Nightjar
  • Paul Jameson

On Reading and Du Maurier

Originally written in mid-2016, this is an old post lifted from my old site. I hope you won't mind. It revisits my return to reading after not having been able to concentrate enough to read for quite some time; that and my first taste of Daphne du Maurier. And I am now a huge fan of her writing. I hope you enjoy it.

After returning to my blog last week (back in 2017) I realise how much I miss writing it. In truth, I’ve been blinded and consumed by edits on two novels I’ve written. Not a bad thing, but one that a writer really needs to take a break from, even if it's an hour or two on a blog that's fun and frivolous, of the here and now rather than of the what might be.


And so here I am.

Again.

Ready to write stuff.

Only now I will be including books I’m reading and what I think of them; a kind of informal thing between you and me. You see I can read again. My brain's beginning to work and it’s a wonderful feeling. I’m focussing on ‘the classics’ in the library. Not in any effort to better myself and indeed, I do think I’m a bit of a lost cause, ‘the classics’ tend to comprise the shorter books in our library. Anthologies of short stories too. Sounds like a cop out, but I really don’t want to overstretch and tire a recovering brain out. A little is a lot at first, so to speak.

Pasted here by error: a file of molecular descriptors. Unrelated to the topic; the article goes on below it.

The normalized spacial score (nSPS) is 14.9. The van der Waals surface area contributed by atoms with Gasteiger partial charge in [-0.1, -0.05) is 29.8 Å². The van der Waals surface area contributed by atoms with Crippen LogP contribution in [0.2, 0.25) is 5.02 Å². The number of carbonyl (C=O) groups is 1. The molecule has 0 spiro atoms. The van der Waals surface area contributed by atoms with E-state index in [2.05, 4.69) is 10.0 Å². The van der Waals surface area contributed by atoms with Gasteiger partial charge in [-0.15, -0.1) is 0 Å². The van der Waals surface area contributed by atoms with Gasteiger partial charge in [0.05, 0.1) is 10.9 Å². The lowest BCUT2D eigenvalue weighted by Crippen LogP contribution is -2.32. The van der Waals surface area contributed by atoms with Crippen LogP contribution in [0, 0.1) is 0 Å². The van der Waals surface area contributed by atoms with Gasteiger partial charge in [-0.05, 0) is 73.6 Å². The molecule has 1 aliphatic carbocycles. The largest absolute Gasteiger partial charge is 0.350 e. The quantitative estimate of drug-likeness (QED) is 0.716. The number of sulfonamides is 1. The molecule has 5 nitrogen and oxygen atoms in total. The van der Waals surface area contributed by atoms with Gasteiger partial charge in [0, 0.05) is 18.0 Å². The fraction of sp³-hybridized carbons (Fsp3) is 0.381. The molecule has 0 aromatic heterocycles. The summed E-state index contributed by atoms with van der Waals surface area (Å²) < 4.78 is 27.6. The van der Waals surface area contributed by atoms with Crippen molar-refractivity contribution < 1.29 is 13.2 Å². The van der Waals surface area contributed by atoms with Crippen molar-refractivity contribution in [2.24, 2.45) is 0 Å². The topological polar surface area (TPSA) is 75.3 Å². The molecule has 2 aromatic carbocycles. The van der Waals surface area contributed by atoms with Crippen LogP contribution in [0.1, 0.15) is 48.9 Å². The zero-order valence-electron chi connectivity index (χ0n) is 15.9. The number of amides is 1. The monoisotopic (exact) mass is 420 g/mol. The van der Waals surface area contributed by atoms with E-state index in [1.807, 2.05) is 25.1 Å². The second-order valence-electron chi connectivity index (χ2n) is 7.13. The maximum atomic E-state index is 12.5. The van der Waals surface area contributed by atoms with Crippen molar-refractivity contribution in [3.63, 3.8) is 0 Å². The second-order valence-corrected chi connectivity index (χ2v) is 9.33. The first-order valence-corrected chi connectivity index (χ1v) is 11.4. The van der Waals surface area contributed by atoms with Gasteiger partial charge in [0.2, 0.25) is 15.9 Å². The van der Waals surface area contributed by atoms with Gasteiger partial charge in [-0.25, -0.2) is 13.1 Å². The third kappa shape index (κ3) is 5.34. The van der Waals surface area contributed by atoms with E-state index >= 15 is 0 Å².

Anyway, this week I got my grubby little mitts on Daphne Du Maurier. I confess I'd never read her work before, but I once worked for a music company that owned the copyright to one of her more famous works. I decided to give ‘The Birds and Other Stories’ a go, and I'm glad I did. I never expected Du Maurier to be so dark and weird. Twisted. Certainly, ‘The Birds’ as a story is far better than Hitchcock's screen version. A lost cause, it leaves a hollow pit in the stomach after finishing, but so too did I enjoy the other stories just as much. Sure, some of the plots were transparent and obvious, but the way she writes is beautiful. Simple, elegant, classical, so you're hit so much more by the weird twists you know are coming. It’s almost as if they don’t go together - her writing and the weird.


How would I describe Du Maurier? Ahead of her time. More so, given the relevance of some of storylines in the world of a recent today. I was left intrigued by the Pagan wonder of Monte Verita, fell in love with the usherette in ‘Kiss me Stranger’ and laughed at the twisted spite throughout ‘The Little Photographer’. In ‘The Apple Tree’ I really did see the heavy shoulders of a sorry marriage, even if the outcome from the beginning was quite obvious. I enjoyed all of them, and so Daphne Du Maurier has a very new fan. And if you've never read her works, my recommendation would be to give her a go - she may well surprise you.


Bring on ‘Rebecca’.

 

If there's a topic you'd like me to consider in a blog, a book you think I really need to read and review, or a TV Series you think I'd enjoy (and you'd like me to include it in my blog) drop me a line and let me know.


Finally. If you do buy my books. Thank you.

And let me know what you think. Get in touch on Twitter. I'm always there; a writer, you see...


 




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